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  1. #1
    rainshadow is offline Junior Member
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    Can someone just have me arrested?

    What is the name of your state? Tennessee

    I received a voice mail last week from a detective in a nearby County. He stated that he needed to speak with me regarding a theft and "had enough for an arrest warrant". I called him today thinking this was an issue of mistaken identity. He stated that a girl I was recently involved with for a short time reported that I broke into her home and took a ring belonging to her. He states that the only other things taken were clothing that belonged to me, i.e. clothing I had left at her residence. When I stated that I knew nothing about the issue and had not spoken to this girl in a few months, he responded with, "look we just want to get the ring back, you can keep your clothes." I was offended by his assumptious tone, and told him obviously this girl (who had some anger managment issues) had made this allegation up and I did not wish to discuss the matter with him, and if he felt he had information which indicates I should be arrested, to do as he felt he needed too, but I was not going to be treated like a theif over the phone when I am a law abiding citizen, told him to have a good day and hung up. He called back a few minutes later and stated he was going to have an arrest warrant for me did I want to turn myself in or be picked up? I was angered greatly by this, so I responded that I had never broke into anyone's home and I wasn't turning myself in for anything, to do what he felt he needed to do and again hung up.

    Can someone just say you did something and the police will arrest you? I mean, I left a 27 flat screen TV and a playstation 2 at her residence because I knew her son enjoyed them and prior to me bringing the my TV to her residence they had only a 13 inch TV. I told her she could just keep them. Why would I break in and get clothing and whatever ring she has, (she was never married, so I don't think she owned any diamonds or anything) and just leave approx 500-600 dollars in electronic equipment? Oh well, I am just venting now! How should I proceed on this?

    Thanks in advance for any responses.

    Chris Clark
    Last edited by rainshadow; 03-01-2005 at 04:01 PM.
  2. #2
    smutlydog is offline Member
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    Quote Originally Posted by rainshadow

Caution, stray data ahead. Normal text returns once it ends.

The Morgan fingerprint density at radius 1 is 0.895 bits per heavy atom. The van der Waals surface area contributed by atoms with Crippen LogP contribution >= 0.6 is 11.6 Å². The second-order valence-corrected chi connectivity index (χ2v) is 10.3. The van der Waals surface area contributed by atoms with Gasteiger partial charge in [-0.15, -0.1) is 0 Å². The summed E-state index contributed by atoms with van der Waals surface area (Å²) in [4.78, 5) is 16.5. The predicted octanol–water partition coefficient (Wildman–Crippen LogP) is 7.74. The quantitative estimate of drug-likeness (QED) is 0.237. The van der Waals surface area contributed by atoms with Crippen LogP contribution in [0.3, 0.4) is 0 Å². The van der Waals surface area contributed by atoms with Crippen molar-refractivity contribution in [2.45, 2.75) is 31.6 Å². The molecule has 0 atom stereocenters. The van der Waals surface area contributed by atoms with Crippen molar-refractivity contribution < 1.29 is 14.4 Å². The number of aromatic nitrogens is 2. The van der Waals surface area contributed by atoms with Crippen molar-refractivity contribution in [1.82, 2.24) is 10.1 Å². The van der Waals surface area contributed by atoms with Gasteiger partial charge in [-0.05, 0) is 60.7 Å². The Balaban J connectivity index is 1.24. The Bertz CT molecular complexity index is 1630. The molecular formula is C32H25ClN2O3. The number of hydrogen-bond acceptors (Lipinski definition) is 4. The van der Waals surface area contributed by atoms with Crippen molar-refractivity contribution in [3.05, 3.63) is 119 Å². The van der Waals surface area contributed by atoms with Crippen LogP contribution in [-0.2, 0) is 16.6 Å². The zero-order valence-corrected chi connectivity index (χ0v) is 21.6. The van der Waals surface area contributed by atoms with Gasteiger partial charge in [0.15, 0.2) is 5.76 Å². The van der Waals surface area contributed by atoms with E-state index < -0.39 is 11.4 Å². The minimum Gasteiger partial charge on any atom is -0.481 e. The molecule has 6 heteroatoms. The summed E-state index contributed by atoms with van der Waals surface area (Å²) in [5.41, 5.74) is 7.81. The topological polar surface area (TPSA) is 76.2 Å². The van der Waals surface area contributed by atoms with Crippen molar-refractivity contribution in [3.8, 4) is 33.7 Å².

What is the name of your state? Tennessee

    I received a voice mail last week from a detective in a nearby County. He stated that he needed to speak with me regarding a theft and "had enough for an arrest warrant". I called him today thinking this was an issue of mistaken identity. He stated that a girl I was recently involved with for a short time reported that I broke into her home and took a ring belonging to her. He states that the only other things taken were clothing that belonged to me, i.e. clothing I had left at her residence. When I stated that I knew nothing about the issue and had not spoken to this girl in a few months, he responded with, "look we just want to get the ring back, you can keep your clothes." I was offended by his assumptious tone, and told him obviously this girl (who had some anger managment issues) had made this allegation up and I did not wish to discuss the matter with him, and if he felt he had information which indicates I should be arrested, to do as he felt he needed too, but I was not going to be treated like a theif over the phone when I am a law abiding citizen, told him to have a good day and hung up. He called back a few minutes later and stated he was going to have an arrest warrant for me did I want to turn myself in or be picked up? I was angered greatly by this, so I responded that I had never broke into anyone's home and I wasn't turning myself in for anything, to do what he felt he needed to do and again hung up.

    Can someone just say you did something and the police will arrest you? I mean, I left a 27 flat screen TV and a playstation 2 at her residence because I knew her son enjoyed them and prior to me bringing the my TV to her residence they had only a 13 inch TV. I told her she could just keep them. Why would I break in and get clothing and whatever ring she has, (she was never married, so I don't think she owned any diamonds or anything) and just leave approx 500-600 dollars in electronic equipment? Oh well, I am just venting now! How should I proceed on this?

    Thanks in advance for any responses.

    Chris Clark
    It's perfectly legal for police officers to be deceptive during an interrogation.

    Q. Can someone just say you did something and the police will arrest you?
    A. Generally speaking No
  3. #3
    CdwJava is offline Senior Member
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    It could be that the officer was bluffing to try and get you to cough up the ring. Or, he could have something more than just her word. Maybe a neighbor alleges to have seen you at about the time the things were removed.